Forfeiture of Gratuity – When and How an Employer can Forfeit Gratuity payable to an Employee
(Coffee Break Compliance Guide – Volume 55, by Subramaniam Anandan)
Payment of Gratuity under the Payment of Gratuity Act, 1972 for eligible employees is mandatory and to be disbursed within 30 days of separation of such employees. It is a piece of social security legislation which cannot be denied for eligible employees and it shall be automatic upon any such separation. Forfeiture clause shall always be used cautiously by any employer.
Provisions under the Act to forfeit Gratuity:
As per the section 4(6) of The Payment of Gratuity Act the forfeiture of gratuity is possible fully or to the extent of amount as misappropriated.
Section 4 (6) – Notwithstanding anything contained in sub-section (i),
- the gratuity of an employee, whose services have been terminated for any act, wilful omission or negligence causing any damage or loss to, or destruction of, property belonging to the employer, shall be forfeited to the extent of the damage or loss so caused.
- the gratuity payable to an employee may be wholly or partially forfeited
- if the services of such employee have been terminated for his riotous or disorderly conduct or any other act of violence on his part; or
- if the services of such employee have been terminated for any act which constitutes an offence involving moral turpitude, provided that such offence is committed by him in the course of his employment.
Adding to the above, another provision in the Act specifically protects payment of Gratuity.
Section 13 of the Act – Protection of gratuity – No gratuity payable under this Act [and no gratuity payable to an employee employed in any establishment, factory, mine, oilfield, plantation, port, railway company or shop exempted under section 5] shall be liable to attachment in execution of any decree or order of any civil, revenue or criminal court.
From the above, it is understood that the Gratuity is protected against attachment or forfeiture except only under certain circumstances like dismissal of an employee for moral turpitude, misappropriation, theft, violence or misbehavior and not otherwise.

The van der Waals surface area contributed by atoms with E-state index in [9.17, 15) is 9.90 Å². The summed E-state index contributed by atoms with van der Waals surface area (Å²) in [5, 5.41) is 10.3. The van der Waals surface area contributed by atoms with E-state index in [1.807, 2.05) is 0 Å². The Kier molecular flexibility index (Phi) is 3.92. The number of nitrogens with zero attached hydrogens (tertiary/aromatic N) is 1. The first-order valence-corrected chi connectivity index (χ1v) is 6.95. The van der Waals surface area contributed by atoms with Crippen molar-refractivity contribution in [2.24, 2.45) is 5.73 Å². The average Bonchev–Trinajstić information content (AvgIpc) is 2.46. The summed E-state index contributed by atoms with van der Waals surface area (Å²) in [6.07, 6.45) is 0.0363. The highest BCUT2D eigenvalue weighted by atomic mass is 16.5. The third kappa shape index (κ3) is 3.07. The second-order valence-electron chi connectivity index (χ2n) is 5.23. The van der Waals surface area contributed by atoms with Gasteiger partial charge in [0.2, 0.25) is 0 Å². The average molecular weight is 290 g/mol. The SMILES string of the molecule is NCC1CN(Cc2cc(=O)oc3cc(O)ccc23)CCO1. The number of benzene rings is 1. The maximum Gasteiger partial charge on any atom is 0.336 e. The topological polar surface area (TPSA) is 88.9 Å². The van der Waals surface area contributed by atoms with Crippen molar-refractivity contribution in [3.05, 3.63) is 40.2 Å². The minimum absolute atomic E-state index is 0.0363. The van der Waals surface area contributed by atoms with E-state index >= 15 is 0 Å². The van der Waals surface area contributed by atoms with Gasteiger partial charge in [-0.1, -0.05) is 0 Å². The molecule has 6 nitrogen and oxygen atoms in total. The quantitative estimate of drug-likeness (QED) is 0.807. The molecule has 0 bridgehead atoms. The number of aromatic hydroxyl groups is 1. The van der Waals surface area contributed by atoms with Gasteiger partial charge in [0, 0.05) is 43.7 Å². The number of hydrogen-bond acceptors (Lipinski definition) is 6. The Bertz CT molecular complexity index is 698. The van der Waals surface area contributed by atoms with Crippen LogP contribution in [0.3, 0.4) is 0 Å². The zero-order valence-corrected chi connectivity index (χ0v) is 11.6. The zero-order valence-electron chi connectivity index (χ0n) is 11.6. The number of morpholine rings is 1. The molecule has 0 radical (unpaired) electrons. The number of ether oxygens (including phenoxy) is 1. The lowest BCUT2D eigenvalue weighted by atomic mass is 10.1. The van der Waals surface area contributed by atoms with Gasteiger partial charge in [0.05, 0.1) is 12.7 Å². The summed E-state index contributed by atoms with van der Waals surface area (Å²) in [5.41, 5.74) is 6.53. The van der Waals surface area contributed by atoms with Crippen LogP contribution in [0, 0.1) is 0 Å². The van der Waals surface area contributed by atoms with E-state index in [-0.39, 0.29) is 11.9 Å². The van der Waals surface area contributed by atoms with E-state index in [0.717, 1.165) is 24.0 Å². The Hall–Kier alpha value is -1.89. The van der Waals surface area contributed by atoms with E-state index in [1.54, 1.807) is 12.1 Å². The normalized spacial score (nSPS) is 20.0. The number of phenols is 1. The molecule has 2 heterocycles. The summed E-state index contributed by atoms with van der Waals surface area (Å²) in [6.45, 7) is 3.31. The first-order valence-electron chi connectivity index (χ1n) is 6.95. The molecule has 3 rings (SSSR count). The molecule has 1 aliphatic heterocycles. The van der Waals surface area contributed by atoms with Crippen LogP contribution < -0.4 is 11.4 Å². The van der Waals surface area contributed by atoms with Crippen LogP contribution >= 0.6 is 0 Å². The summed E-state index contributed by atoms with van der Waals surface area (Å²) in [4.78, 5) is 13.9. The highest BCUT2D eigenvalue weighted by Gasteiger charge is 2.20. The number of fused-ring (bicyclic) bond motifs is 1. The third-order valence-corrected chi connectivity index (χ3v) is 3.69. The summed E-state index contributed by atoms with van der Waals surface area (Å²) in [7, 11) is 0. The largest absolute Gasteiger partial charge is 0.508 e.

Right to forfeit gratuity of employee by the employer not absolute but only when the employee has been dismissed for the misconduct as specified in section 4(6) of the payment of Gratuity Act. Even such forfeiture can be taken-up only after giving an opportunity to the concerned employee, issuing a show-cause notice.
Subsequent to the reply to such notice, a specific order is to be issued in respect of forfeiture of amount of gratuity.
Further, the forfeiture of gratuity of an employee for misappropriation can be to the extent of amount as misappropriated.
Besides, Gratuity payable to an separated employee, cannot be adjusted with any
- Loan taken was pending with some instalments
- Advance taken and still to be closed
- Notice pay
- Loss of pay in the previous months to which wages were paid due to pre-attendance closure
- Charges towards any facility / amenity provided by the employer
- Or, any others
Following excerpts from the Hon’ble Apex court of India, shows that the Gratuity under the Payment of Gratuity Act is one of the safeguarded social security benefit available to any eligible employee.
- The Hon’ble the Supreme Court of India in the case of Ahmedabad Pvt. Primary Teachers’ Association vs. Administrative Officer reported in AIR 2004 SC 1426. Para: 6 of the said decision read as under,
“The Act (Payment of Gratuity Act, 1972) is a piece of social welfare legislation and deals with the payment of gratuity which is a kind of retiral benefit like pension, provident fund etc. As has been explained in the concurring opinion of one of the learned Judges of the High Court “gratuity in its etymological sense is a gift, especially for services rendered, or returns for favours received”. It has now been universally recognized that all persons in society need protection against loss of income due to unemployment arising out of incapacity to work due to invalidity, old age etc. For the wage-earning population, security of income, when the worker becomes old or infirm, is of consequential importance. The provisions contained in the Act are in the nature of social-security measures like employment, insurance, provident fund and pension. The Act accepts, in principle, compulsory payment of gratuity as a social-security measure to wage-earning population in industries, factories and establishments.”
- It has been held by Hon’ble Supreme Court of India, in Balbir Kaur vs.Steel Authority of India Ltd., Appeal (civil) 11881 of 1996 and Appeal (civil) 11882 of 1996, by Supreme Court Bench comprising of Hon’ble Justice Mr.U.C.Banerjee and Hon’ble Justice Mr.S.B.Majumdar, as under (Paragraph 3) :
“As regards the provisions of the Payment of Gratuity Act, 1972 (as amended from time to time) it is no longer in the realm of charity but a statutory right provided in favour of the employee”.
Hence, it suggested that any gratuity which is due to an employee as per the provisions of the Act, needs to be disbursed within the due date, which is a right of an employee. Forfeiture which does not have any backing documentation or record may lead to unnecessary legal trial.